Forgotten and dying business of Kolkata

Forgotten and dying business of Kolkata
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First Published: Sat, Jun 28 2008. 01 07 AM IST
Updated: Sat, Jun 28 2008. 01 07 AM IST
Fifty-something Baidyanath Seal runs the 127-year-old Diamond Library, a repository of more than 100 jatra—or Bengali folk play—scripts. It is the last of many such libraries in north Kolkata that also used to publish jatra scripts. While other such shops have closed down or started selling other books to survive, the Seal family continues to focus on its core business of publishing and selling jatra scripts. Though sales have slowed, their shop, spread over 300 sq. ft, still manages to make a profit of around Rs15,000 a month on an average, says Baidyanath, whose grandfather had founded the Diamond Library.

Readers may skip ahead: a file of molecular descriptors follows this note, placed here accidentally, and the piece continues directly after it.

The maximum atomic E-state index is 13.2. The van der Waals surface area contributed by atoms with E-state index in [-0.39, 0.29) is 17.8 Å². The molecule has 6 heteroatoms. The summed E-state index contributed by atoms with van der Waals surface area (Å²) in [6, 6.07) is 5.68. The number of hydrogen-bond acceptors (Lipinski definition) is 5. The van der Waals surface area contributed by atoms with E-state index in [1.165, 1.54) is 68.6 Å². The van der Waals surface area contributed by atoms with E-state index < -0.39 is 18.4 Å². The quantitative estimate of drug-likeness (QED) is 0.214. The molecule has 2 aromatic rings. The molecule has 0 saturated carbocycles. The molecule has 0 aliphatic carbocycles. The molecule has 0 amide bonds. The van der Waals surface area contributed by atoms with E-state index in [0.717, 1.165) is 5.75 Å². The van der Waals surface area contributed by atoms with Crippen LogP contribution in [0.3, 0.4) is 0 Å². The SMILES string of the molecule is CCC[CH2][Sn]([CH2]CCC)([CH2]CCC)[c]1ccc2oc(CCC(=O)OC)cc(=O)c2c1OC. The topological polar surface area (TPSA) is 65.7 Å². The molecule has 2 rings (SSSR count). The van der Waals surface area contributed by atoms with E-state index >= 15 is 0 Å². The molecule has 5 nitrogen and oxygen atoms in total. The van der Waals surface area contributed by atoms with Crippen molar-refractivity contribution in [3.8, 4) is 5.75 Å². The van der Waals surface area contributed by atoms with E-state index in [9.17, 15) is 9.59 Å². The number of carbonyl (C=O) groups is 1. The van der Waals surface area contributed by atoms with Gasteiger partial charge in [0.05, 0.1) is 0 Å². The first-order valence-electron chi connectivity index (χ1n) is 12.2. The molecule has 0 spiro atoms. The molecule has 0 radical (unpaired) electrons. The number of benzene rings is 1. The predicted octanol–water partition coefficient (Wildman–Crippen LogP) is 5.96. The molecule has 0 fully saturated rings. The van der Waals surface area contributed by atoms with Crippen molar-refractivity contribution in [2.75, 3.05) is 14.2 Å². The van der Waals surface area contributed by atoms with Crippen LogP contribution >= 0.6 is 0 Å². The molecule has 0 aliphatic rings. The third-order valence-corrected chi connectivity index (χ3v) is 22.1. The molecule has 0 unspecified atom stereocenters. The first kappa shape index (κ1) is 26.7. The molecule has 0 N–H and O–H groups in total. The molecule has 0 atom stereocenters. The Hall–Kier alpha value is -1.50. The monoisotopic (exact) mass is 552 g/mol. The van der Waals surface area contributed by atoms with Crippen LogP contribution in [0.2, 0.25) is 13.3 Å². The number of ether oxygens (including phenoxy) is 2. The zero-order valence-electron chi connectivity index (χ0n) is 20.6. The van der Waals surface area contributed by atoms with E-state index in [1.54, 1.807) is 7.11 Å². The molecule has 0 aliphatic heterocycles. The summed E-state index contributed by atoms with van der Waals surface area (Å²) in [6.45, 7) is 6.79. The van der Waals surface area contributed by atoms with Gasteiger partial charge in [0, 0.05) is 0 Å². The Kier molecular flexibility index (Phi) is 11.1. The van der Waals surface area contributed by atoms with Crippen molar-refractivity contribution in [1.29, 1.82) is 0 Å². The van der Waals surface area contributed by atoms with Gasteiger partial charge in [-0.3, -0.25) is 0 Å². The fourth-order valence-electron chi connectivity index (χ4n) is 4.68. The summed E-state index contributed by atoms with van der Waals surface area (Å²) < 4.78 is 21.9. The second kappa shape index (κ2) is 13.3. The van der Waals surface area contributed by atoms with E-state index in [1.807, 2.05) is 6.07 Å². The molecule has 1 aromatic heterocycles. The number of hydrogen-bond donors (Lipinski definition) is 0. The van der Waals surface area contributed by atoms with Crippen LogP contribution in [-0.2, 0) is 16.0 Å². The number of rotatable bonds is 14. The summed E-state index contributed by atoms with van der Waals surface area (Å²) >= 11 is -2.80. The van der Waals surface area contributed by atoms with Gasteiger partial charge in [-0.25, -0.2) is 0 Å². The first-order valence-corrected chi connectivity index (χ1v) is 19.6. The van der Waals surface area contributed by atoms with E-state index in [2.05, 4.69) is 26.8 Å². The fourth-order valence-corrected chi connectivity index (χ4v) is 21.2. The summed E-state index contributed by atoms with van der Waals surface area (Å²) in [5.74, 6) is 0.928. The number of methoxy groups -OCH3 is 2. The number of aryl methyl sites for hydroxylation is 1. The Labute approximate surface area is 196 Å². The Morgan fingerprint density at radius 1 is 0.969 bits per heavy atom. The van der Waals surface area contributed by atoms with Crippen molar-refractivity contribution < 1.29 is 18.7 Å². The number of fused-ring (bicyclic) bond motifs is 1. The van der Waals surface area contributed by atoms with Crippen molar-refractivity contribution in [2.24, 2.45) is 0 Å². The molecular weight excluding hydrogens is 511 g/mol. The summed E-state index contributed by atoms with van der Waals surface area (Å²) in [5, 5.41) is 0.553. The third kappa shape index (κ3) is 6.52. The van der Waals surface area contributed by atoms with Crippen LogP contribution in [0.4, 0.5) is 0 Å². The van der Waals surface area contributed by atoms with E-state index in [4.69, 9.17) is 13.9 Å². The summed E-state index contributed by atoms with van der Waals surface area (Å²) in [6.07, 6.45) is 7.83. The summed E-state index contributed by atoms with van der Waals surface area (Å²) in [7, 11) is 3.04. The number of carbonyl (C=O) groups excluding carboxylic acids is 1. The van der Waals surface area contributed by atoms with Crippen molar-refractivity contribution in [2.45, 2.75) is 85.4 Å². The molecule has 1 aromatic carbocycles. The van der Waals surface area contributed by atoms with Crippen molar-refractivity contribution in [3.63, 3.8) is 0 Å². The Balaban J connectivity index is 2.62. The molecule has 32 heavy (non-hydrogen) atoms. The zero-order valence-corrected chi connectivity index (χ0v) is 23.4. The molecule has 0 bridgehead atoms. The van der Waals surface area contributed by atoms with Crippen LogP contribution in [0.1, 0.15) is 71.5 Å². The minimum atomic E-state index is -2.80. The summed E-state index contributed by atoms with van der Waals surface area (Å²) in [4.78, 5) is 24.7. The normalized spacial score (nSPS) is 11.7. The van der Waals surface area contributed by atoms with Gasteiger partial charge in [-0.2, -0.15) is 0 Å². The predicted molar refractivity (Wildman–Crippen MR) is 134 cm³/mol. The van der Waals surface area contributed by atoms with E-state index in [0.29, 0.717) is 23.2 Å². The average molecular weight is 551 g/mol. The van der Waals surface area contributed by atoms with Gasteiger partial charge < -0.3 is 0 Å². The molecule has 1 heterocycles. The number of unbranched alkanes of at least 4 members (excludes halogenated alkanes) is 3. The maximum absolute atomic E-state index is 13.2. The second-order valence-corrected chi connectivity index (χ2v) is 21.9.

But his children aren’t interested in running the library. They don’t think it is worth their while to publish and sell yatra scripts, and the business is probably going to die with Baidyanath’s generation. His is one of those many forgotten, dying businesses of Kolkata, which continue to fascinate chroniclers of the city’s history.
Karimchacha, who sells gramophones and long playing (LP) discs on the sidewalk of Lenin Sarani in central Kolkata, realizes his business has lived its life, but refuses to give up. “I still make about Rs6,000-7,000 a month. So why should I quit?” he asks, but quickly admits there are two or three more sellers of gramophones and LP discs left in Kolkata.
Baidyanath and Karimchacha stand out for their passion for almost extinct businesses. They could have ventured into more profitable trades, but persevered to stay put in businesses they grudgingly acknowledge as dying.
Mint brings you glimpses of these little known businesses of Kolkata, which you might not get to see on your next visit to the city.
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First Published: Sat, Jun 28 2008. 01 07 AM IST